In Charles Mee’s Queens Boulevard (the musical) the titular traffic artery is no longer the “boulevard of blood” notorious for hit-and-run collisions. In fact, there isn’t a drop of blood in Mee’s colorful fairytale, which takes as inspiration the centuries old dance-drama style of Hindu theater called kathakali, among other things. In Mee’s eyes, Queens Boulevard is the symbolic common thread connecting New York’s myriad ethnicities and cultures, with Queens as the proverbial melting pot par excellence. His fondness for this jumble of nationalities is apparent as soon as one enters the Signature Theatre, which is crowded with an eye-popping array of neon lights, dime-store mannequins, and colorful signage for the kinds of small businesses found in many first-generation outer-borough neighborhoods: discount beauty aids, acupuncture, mom and pop drug stores.
The picaresque story is taken from the kathakali play The Flower of Good Fortune (itself an adaptation of a Mahabharata tale). Since Mee’s distinct approach to playwriting emphasizes a synthesis of various source materials, Queens Boulevard is also spiced with bits of Homer, Joyce and, according to a note in the program, “internet blogs from the neighborhood of Queens.” It’s not usually clear when different texts are used in the 105 minute musical, but “name-that-allusion” isn’t the point. Mee’s rich collage of sources is itself a fitting metaphor for the swirl of identities in Queens, a borough with 46% foreign-born residents. Even the music, which swerves from hyper Indian ragas to contemporary dancehall tracks by M.I.A. to Iranian and Irish folk songs, serves as a vibrant tribute to diversity. If that sounds a little PBS tote-bag, rest assured that Queens Boulevard is a rollicking good time.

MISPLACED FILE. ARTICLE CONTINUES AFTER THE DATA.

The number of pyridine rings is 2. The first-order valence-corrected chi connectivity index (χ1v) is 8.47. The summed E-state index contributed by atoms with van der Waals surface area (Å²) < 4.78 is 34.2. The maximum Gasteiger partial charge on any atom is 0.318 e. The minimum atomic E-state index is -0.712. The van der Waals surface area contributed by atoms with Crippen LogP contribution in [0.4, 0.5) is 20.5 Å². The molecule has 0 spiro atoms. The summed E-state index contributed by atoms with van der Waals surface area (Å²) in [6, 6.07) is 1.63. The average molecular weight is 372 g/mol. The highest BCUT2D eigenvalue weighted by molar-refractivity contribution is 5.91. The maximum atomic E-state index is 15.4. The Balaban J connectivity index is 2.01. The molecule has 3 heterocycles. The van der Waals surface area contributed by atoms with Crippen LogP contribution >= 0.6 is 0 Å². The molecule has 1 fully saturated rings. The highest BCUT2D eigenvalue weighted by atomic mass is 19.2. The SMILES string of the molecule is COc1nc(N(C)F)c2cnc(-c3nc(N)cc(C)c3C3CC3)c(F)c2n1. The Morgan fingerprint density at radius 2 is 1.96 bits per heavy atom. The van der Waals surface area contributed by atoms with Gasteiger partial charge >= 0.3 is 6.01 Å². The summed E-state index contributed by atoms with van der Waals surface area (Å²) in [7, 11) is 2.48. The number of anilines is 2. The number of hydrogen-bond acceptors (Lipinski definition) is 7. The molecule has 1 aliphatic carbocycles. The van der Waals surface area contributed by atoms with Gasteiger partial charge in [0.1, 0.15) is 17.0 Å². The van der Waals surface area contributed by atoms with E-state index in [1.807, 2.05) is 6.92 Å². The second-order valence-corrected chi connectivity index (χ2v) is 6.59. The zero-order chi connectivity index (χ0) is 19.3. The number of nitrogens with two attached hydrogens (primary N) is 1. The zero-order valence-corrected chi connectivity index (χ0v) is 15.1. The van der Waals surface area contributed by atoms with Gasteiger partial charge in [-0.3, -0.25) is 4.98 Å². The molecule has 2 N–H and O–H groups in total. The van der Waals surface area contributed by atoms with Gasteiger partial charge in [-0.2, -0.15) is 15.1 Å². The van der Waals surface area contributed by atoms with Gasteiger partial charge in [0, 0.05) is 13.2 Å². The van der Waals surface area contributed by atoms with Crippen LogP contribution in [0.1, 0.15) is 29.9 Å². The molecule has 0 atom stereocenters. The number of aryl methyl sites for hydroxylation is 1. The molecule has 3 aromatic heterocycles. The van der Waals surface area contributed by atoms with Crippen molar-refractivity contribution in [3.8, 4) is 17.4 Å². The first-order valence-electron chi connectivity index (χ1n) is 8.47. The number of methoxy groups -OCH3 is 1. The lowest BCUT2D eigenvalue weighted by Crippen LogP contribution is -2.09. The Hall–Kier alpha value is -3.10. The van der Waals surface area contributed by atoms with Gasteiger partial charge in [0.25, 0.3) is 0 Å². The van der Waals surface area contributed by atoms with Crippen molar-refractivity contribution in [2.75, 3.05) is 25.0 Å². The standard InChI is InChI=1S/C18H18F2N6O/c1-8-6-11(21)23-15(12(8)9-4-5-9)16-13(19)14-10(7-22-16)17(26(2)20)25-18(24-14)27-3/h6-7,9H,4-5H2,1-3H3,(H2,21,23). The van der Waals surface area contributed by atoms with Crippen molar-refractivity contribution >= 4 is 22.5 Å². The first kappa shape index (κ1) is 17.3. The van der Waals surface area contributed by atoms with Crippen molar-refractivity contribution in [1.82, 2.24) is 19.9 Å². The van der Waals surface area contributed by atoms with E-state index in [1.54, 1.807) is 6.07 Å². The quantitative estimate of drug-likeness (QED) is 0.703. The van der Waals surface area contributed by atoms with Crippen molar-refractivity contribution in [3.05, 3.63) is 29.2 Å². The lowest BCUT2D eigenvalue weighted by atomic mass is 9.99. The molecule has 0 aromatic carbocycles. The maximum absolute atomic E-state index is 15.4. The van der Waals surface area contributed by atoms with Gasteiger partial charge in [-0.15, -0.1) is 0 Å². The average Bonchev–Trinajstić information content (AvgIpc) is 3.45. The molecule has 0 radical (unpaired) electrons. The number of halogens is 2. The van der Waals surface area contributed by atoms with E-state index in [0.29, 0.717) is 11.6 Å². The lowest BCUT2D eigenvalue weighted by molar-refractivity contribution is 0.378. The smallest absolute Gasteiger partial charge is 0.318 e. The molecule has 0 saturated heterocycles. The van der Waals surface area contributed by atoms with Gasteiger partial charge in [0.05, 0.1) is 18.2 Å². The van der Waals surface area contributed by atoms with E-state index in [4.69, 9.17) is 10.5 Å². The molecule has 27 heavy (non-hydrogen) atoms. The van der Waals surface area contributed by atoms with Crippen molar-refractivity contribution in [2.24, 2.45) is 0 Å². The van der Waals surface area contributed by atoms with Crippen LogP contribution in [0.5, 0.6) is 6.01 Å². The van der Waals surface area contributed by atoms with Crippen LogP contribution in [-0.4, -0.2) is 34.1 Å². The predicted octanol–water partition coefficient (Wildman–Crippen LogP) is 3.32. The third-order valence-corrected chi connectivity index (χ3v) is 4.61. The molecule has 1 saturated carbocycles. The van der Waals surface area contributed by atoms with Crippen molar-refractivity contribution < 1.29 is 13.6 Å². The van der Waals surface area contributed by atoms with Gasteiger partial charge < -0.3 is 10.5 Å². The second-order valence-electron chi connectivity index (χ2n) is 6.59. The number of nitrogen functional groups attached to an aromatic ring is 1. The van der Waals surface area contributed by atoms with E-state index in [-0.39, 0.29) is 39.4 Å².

The story takes place on the wedding day of Vijay, an Indian-American and Shizuko, a woman of Japanese descent. After the play’s festive beginning at the wedding reception, Shizuko withdraws to take a nap and Vijay goes out in search of a flower that his bride admires, the rare “flower of heaven” that none of the vendors on the bustling Queens sidewalk have heard of. But while shopping, Vijay is sidetracked by his grieving friend Abdi, pushing his newly deceased mother’s coffin to the cemetery. Instead of returning home for his wedding night, Vijay finds himself sidetracked into an increasingly absurd series of adventures, leading from his guilt trip to Abdi’s mother’s funeral, to the boozy wake and onward to the Russian baths and nightclubs. Along the way, the talented ensemble dashes in and out of costumes to portray the many classic Queens characters Vijay and Abdi encounter. Mee’s discursive fairytale may be a bit short on narrative tension, but it’s packed with enough boisterous song, dance, karaoke and madcap humor to sustain its circuitous tour through the vibrant county of Queens.